There were still hundreds of veterans unaccounted for, and the remaining campaign organizers scrambled to figure out how to get home. The deployment, they agreed, was crazy — far beyond anything that anybody had expected. But Veterans Stand had raised more than $1 million, and with that money, Wood, Buyukataman and Duesing believed they could turn the organization into something that could truly make a difference. When they got home, they planned to use the GoFundMe money to seed a nonprofit organization. Wood announced that he would be president, and Buyukataman readily signed on. “At that point, I wanted to make sure that everyone got the reimbursements that they were promised,” she told me.
In February 2017, Buyukataman was still combing through the thousands of receipts left over from the December deployment. “I had processed all of the receipts — I had more than 1,700 receipts to contend with — and came up to about $7,000 that needed to be reimbursed,” Buyukataman said. “At that point, we really could have just finished it in a way that was right.” Clark had by then severed his connection with the campaign, but Wood continued to oversee the organization’s mission, along with Buyukataman, Duesing, Diggs and Michelle Panzironi, a volunteer based in New York.
However, Buyukataman had begun to have serious reservations: There was no transparency, she felt, and there had been questionable uses of the money. Wood sent thousands of dollars to Loreal Black Shawl — who helped in December but then discontinued her service — without consulting the rest of the group. “He would just handle certain reimbursements without telling me, and it would be for a lot of money, without any accounting of what he was paying for,” Buyukataman said. She couldn’t keep track of the decisions made by the fledgling board of Veterans Stand, she said, and she often disagreed with the direction that Wood wanted to go. Despite his status as president, however, Wood maintains that he was merely a volunteer who never made key decisions.
At one point, according to Buyukataman, Wood suggested they use part of the GoFundMe donations to set up a home office in Southern California, where he could live while running media operations. “We all just went along with it,” Buyukataman said. “Like, ‘Um, OK?’ We didn’t have much of a choice, really. If you disagreed with Michael, he would get upset and then just do whatever he wanted anyway.” Wood had taken on Diggs, who was then homeless in the LA area, as his personal protégé. Diggs could live in the condo, he said, and do important organization tasks. Wood said he hoped that Diggs would, in time, take his place as president of Veterans Stand.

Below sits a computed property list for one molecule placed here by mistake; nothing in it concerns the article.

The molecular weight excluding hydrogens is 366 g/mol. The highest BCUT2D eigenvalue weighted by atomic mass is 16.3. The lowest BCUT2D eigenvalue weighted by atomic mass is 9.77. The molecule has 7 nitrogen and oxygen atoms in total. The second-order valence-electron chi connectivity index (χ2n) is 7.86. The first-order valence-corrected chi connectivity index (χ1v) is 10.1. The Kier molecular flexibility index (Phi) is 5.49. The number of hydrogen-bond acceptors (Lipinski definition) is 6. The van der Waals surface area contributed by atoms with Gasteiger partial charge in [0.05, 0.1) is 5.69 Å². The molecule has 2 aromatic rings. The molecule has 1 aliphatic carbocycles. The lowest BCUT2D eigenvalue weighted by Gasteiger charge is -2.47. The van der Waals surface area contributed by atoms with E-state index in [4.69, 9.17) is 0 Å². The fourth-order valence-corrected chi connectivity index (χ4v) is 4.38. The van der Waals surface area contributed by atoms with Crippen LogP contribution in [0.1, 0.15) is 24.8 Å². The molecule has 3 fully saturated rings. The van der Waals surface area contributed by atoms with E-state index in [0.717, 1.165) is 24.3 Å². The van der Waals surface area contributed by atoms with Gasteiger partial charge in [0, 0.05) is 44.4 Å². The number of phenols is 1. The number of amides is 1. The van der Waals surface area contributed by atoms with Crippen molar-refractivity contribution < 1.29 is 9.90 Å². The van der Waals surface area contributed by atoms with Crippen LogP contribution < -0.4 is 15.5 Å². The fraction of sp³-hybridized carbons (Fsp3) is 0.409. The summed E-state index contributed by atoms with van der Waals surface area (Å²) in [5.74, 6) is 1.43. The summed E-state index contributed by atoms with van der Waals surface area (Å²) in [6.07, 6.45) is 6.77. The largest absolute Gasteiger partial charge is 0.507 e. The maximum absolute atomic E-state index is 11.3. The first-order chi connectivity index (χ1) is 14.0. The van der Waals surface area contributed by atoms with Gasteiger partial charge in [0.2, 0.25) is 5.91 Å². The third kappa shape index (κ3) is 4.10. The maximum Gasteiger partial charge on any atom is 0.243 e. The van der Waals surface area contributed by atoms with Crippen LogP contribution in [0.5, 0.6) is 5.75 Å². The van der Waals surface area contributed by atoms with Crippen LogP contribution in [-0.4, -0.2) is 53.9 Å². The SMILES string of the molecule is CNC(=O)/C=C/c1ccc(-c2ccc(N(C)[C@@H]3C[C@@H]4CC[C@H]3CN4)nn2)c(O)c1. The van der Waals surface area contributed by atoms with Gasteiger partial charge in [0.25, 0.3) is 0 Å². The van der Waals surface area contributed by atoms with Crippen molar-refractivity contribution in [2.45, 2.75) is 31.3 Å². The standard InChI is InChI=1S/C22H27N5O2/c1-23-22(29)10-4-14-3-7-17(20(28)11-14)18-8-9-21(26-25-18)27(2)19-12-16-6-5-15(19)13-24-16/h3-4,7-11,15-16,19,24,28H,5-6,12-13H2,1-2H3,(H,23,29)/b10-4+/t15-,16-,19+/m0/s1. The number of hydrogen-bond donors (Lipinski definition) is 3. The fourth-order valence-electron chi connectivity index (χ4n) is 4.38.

Veterans Stand had raised more than $1 million, but it is unclear how much of that was spent on actual organizational activities. Wood attempted to reassure his donors on GoFundMe in January 2017: “Rest assured, your donations have been put to good use. We’ve bought countless supplies, winter gear, hotel rooms, trains, planes, automobile rentals and much more to help the vets make the journey and stay safe. I say ‘countless’ because we are still actively buying these things as we speak.” Still, he never gave a complete picture of how the money was spent.
By February 2017, Veterans Stand had cobbled together bylaws for its board of directors and submitted nonprofit organization registration paperwork to the California attorney general’s office. With the chaos of Standing Rock behind it, Veterans Stand felt like its true mission was forming. On March 10, Wood and Diggs travelled to Washington, D.C., for a demonstration urging the public to support the water protectors and divest from banks that helped finance the Dakota Access Pipeline.
Buyukataman and Duesing, who travelled to the demonstration separately, told me that Wood and Diggs spent most of their time in a hotel room munching marijuana edibles — an allegation the two deny — before chaining themselves to the SunTrust Bank as part of the protest.
Wood updated the organization’s GoFundMe page, stating that he had begun steps to operate the group as a registered 501(c)3. He created a website describing Veterans Stand as a “fully compliant 501(c)3”— a banner prominently displayed on the webpage. That winter, Wood created a second GoFundMe page, where an additional $280,000 was raised. My interviews with Wood, Diggs and other organization members left me uncertain about whether the group was, in fact, a 501(c)3 or a 501(c)4. In a formal information request to the Internal Revenue Service, however, I found out that it was neither: The organization never completed the registration paperwork. In fact, the group never responded to a follow-up request from the California attorney general for more information.